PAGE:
A powerful earthquake struck off the southern coast of Indonesia's heavily populated Java island Friday, with the country's disaster agency warning that it could generate a tsunami of up to three metres (10 feet).
The 6.9 magnitude quake struck offshore at a depth 42 kilometres (26 miles), some 150 kilometres (90 miles) from Labuan, southwest of the capital Jakarta, according to the United States Geological Survey (USGS).
The USGS initially put the quake's magnitude at 6.8 before raising its intensity.
Indonesia's disaster agency pegged the quake at magnitude 7.4 and warned it could spark a tsunami.
"There are some areas at risk of a serious threat of a tsunami that could be as high as three metres," said agency official Rahmat Triyono.
"We're still waiting for reports about damage" from the quake, he added.
Residents in Jakarta fled their homes as buildings in the megacity swayed from the force of the quake, which struck at 7:03 pm (1203 GMT).
"The chandelier in my apartment was shaking and I just ran from the 19th floor," 50-year-old Elisa told AFP.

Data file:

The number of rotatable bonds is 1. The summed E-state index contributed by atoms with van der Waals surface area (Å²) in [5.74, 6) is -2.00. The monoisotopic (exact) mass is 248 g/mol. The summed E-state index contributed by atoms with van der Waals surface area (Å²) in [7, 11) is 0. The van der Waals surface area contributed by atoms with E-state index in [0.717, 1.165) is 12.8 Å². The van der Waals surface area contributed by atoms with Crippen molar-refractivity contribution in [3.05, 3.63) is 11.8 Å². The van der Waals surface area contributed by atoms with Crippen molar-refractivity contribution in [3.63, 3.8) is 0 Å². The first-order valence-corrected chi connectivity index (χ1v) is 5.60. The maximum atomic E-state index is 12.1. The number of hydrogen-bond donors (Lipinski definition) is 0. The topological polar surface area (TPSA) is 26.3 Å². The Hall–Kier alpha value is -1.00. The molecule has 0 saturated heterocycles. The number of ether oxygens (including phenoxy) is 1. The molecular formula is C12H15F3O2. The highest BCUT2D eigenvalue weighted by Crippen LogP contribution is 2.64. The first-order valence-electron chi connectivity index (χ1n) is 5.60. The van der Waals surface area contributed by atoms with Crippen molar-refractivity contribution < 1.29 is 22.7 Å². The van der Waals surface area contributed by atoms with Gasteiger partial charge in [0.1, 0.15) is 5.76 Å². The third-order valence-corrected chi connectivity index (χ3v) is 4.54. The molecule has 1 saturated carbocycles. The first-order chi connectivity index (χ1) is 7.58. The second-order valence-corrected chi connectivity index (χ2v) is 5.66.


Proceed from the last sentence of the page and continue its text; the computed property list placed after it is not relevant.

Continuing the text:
"Everybody else ran too. It was a really strong jolt and I was very scared."
At least two people were killed and thousands were forced from their homes after a major 7.3-magnitude earthquake hit the remote Maluku islands in eastern Indonesia this month.
Indonesia experiences frequent seismic and volcanic activity due to its position on the Pacific "Ring of Fire", where tectonic plates collide.
Last year, a 7.5-magnitude quake and a subsequent tsunami in Palu on Sulawesi island killed more than 2,200 people, with another thousand declared missing.
On December 26, 2004, a devastating 9.1-magnitude earthquake struck off the coast of Sumatra and triggered a tsunami that killed 220,000 across the Indian Ocean region, including around 170,000 in Indonesia.